One of the best things in the world, Planet Earth. I have loved all the Attenborough documentaries and this latest is so astonishing it is actually easier to assume it is computer generated by Pixar, otherwise you tie yourself in knots trying to work out how on earth they got the footage.
As well as the better known Frozen Planet etc, I also recommend Zoo Quest, a very early Attenborough. Broadcast in 1954, shot in black and white by three innocent and rather clueless young men who did the most extraordinary things like bringing the animals back to live in their London flats, though the trips abroad were ostensibly to provide creatures for the zoo. How times have changed! It makes compelling viewing in a very different way to the astonishing quality of the newer ones, made by a 90 year old man (and a vast team) that makes me proud of these humans, the BBC, and the British.
Also marveling at the content. I watched Episode 1, about islands. Wow. Astonishing. Komodo dragons. Sloths. Then they show some bird or other. The mother goes to get food, leaving her egg, and another bird comes along, pecks through the shell and leaves broken shards, and yolk running everywhere. As the mother squats over this mess, the voiceover says something like ‘she knows something is wrong, but the urge to incubate is strong.’ And I thought: ‘Yes! That is how I feel about my daughter and her absence’. Then we move to another bird: the albatross (this is when you realise the whole thing must be a cartoon – I think it is something to do with the whites of their eyes – see screengrab above) and the male albatross is waiting for his mate. It has been six months, and he is all alone. Eventually she turns up and they do a little sort of dance together. Aah.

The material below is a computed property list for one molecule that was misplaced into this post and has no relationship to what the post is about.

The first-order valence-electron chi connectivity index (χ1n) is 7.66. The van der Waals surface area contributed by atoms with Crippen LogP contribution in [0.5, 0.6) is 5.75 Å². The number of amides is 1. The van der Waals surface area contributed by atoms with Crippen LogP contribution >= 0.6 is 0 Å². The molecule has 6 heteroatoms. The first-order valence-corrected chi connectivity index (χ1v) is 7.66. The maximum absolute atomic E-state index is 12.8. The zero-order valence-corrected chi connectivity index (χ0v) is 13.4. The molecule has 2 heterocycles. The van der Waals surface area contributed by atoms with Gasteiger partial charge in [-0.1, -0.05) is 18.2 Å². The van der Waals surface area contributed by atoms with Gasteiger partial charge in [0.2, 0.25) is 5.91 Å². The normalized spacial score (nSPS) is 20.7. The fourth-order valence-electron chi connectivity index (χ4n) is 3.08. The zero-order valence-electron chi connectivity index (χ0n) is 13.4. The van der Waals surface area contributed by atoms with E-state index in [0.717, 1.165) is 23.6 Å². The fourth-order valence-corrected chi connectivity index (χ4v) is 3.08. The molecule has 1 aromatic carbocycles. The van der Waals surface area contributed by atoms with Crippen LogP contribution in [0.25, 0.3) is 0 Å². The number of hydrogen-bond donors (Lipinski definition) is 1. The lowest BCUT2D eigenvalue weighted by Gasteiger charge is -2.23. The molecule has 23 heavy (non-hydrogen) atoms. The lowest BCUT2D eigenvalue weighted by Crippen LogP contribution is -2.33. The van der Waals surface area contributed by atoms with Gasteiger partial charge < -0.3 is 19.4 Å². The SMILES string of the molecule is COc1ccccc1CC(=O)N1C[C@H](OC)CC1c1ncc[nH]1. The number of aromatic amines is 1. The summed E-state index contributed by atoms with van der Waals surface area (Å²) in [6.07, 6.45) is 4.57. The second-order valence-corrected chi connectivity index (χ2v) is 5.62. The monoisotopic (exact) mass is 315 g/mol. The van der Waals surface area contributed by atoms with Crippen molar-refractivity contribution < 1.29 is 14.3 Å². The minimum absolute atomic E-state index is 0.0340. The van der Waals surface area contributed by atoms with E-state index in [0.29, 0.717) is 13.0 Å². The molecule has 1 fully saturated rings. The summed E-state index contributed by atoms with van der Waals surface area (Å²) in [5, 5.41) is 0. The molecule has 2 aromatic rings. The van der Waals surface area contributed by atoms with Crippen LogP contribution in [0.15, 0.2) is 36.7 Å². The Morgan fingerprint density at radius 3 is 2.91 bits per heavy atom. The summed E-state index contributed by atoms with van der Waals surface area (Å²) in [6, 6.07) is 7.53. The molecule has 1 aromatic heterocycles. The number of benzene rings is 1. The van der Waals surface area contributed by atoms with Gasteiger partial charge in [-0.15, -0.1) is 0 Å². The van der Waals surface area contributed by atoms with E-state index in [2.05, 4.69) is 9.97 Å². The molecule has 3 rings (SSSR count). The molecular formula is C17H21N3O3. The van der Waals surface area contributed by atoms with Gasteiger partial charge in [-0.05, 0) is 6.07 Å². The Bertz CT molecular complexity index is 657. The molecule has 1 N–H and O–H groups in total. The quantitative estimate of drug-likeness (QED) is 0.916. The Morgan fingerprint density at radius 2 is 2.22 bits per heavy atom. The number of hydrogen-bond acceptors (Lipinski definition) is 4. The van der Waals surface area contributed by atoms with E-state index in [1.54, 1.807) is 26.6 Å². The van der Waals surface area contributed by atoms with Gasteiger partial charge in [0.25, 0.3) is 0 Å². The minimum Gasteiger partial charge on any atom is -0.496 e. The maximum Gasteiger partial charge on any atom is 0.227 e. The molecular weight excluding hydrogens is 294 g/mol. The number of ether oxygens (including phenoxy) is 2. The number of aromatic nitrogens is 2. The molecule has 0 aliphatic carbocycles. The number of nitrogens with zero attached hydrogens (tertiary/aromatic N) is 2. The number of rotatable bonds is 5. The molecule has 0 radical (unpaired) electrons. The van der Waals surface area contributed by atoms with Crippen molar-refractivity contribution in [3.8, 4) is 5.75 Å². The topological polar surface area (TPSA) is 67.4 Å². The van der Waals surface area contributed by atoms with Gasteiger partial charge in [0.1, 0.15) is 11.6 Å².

Finally we turn to the chinstrap penguins. They live on some remote volcanic island which is almost impossible to get to, even for the camera crew with boats, access to weather forecasts, hiking equipment etc. It is extremely hostile territory; a live volcano buffeted by extraordinary storms, and with nothing but barren rock to provide shelter or food, other than the violent sea. There are literally millions of these penguins coming ashore to breed, and they stand in unimaginably vast crowds, the parents taking it in turns to guard the chicks while the other goes in search of food. So we see a mother with two hungry babies and she has no more food to give them while they wait for the return of the father. Now obviously many of the fathers will not make it back. But I wept as I watched the struggles they endured in the attempt. Penguins were literally being hurled against rocks. Those who survived that ordeal were then faced with walking for miles through oceans of identical penguins standing waiting with their chicks. For miles they waddled on their little legs, tummies full of food to regurgitate for their young. They stumbled, blood stained and with broken limbs, identifying the cry of their mate over the racket of the millions of others, driven to nourish their offspring.
‘Compare and contrast’, I thought.